The Advanced Diamond Core Barrel (ADCB) coring system may be used to attempt to recover continuous core samples from firm to well lithified sedimentary or igneous formations when Advanced Piston Coring, Extended Core Barrel, and Rotary Core Barrel (APC/XCB/RCB) coring techniques are ineffective. The ADCB provides a crucial alternative technique using diamond coring technology to attempt to improve recovery of formations that are difficult to core with conventional rotary coring tools.
The ADCB uses a 6 in. bottom-hole assembly (BHA) and requires some (~20 m) lateral support (i.e., deployment in an existing hole) to commence coring. The ADCB relies on rotation of the drill string to advance the hole while the 7 in. drill bit trims the core sample.
1) Improved Core Quality
The ADCB uses a diamond mining-style bit to trim the core and incorporates a pressure indicator to monitor core jams.
Benefit: May improve core recovery in hard formations, interbedded firm and hard formations, and poorly consolidated formations that are difficult to recover with the RCB and XCB.
2) Improved Hole Stability
The ADCBís 7 in. mining-style thin-kerf diamond bit produces a smaller and smoother borehole wall than rotary drilling, and the 6 in. BHA provides a "packed hole" with a narrow annulus.
Benefit: Hole stability is improved in hard formations, which requires less time for reaming and hole cleaning and reduces stuck pipe problems.
3) Low Fluid Invasion of Core
The ADCB diamond bit creates a fine rock powder (i.e., not rock chips or cuttings); therefore, hole cleaning requires less fluid velocity, circulating rates are lower, and the core is not directly exposed to high-pressure fluid from the bit jets.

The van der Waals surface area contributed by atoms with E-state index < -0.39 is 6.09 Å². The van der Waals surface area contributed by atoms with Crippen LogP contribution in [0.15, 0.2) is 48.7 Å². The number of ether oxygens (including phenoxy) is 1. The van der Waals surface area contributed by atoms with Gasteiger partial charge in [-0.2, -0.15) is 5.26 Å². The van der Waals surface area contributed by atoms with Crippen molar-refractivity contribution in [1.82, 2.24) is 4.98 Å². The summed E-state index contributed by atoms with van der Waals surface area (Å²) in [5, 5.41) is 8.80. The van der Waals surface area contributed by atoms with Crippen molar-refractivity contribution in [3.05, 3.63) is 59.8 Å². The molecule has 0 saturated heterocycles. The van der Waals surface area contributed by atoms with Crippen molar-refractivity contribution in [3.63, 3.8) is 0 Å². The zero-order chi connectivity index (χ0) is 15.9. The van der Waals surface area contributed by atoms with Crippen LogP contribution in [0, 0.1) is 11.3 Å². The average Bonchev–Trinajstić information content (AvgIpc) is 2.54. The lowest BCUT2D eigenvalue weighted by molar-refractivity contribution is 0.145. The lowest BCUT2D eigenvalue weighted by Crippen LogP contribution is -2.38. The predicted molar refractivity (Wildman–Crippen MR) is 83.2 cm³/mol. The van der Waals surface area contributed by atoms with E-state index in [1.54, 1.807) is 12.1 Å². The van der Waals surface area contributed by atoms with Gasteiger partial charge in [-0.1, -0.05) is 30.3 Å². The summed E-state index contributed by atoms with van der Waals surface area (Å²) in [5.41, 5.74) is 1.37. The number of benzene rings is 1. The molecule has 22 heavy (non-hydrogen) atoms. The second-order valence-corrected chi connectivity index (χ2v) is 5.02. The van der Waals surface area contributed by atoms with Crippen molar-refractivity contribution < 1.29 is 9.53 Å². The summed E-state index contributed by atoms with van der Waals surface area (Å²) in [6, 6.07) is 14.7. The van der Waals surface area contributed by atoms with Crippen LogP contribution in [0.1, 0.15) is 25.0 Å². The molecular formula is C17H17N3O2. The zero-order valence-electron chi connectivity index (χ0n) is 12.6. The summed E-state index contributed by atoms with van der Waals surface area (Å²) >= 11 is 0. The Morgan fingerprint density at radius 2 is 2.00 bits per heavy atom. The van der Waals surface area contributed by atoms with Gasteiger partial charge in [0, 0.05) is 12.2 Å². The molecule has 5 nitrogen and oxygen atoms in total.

Benefit: Reduces fluid invasion (i.e., "core flushing") and improves core quality in porous and water sensitive formations.
4) Improved Log Quality
The ADCB diamond bit produces a smooth 7 in. hole rather than the larger and more rugose borehole walls typical of rotary coring.
Benefit: Electric log quality is improved by better pad contact and smaller hole diameter (7 vs. 9 in.).
The PQ3 mining-style bit produces cores with a 3.27 in. (83 mm) diameter when optional split steel or lexan liners are used. The PQ bit, which does not use liners, has a core diameter of 3.345 in. (85 mm).
Typically 15 ft (4.75 m) to reduce core weight and problems with core jamming in the core barrel. A 30 ft (9.5 m) version is also available.
The inner core barrel has a positive indicator latch to confirm inner core barrel latch-in.
Diamond stabilizers on the outer core barrel reduce core barrel vibration.
Bit types include diamond impregnated for hard rock, polycrystalline diamond compact (PDC) for friable rock, and surface-set diamond bits for sedimentary formations.
Typical Operating Range
Designed for hard or well-cemented sediments and igneous formations.
May be higher (relative to XCB and RCB) in formations that are difficult to core, such as fractured hard rock or rubble and interbedded hard and soft formations.
Does not recover soft sediments and granular formations (such as sand, gravel, or coral debris).
Cannot be used for bare rock spud.
The ADCB requires good weight-on-bit control and use of the active heave compensator.
The inner core barrel and core may be pulled before coring the full 4.75 m length if the core jams.
Depth range is limited by the number of 6 in. drill collars (presently ~350 m) available. The 8 in. drill collars above the 6 in. drill collars will not fit in the hole made by the ADCB. Thus, the pipe must be tripped to change to a rotary bit and BHA to enlarge the hole, then a second pipe trip is made to return to ADCB coring. ADCB cores are of larger diameter than APC or rotary cores. This presents problems in shipboard core processing and curation.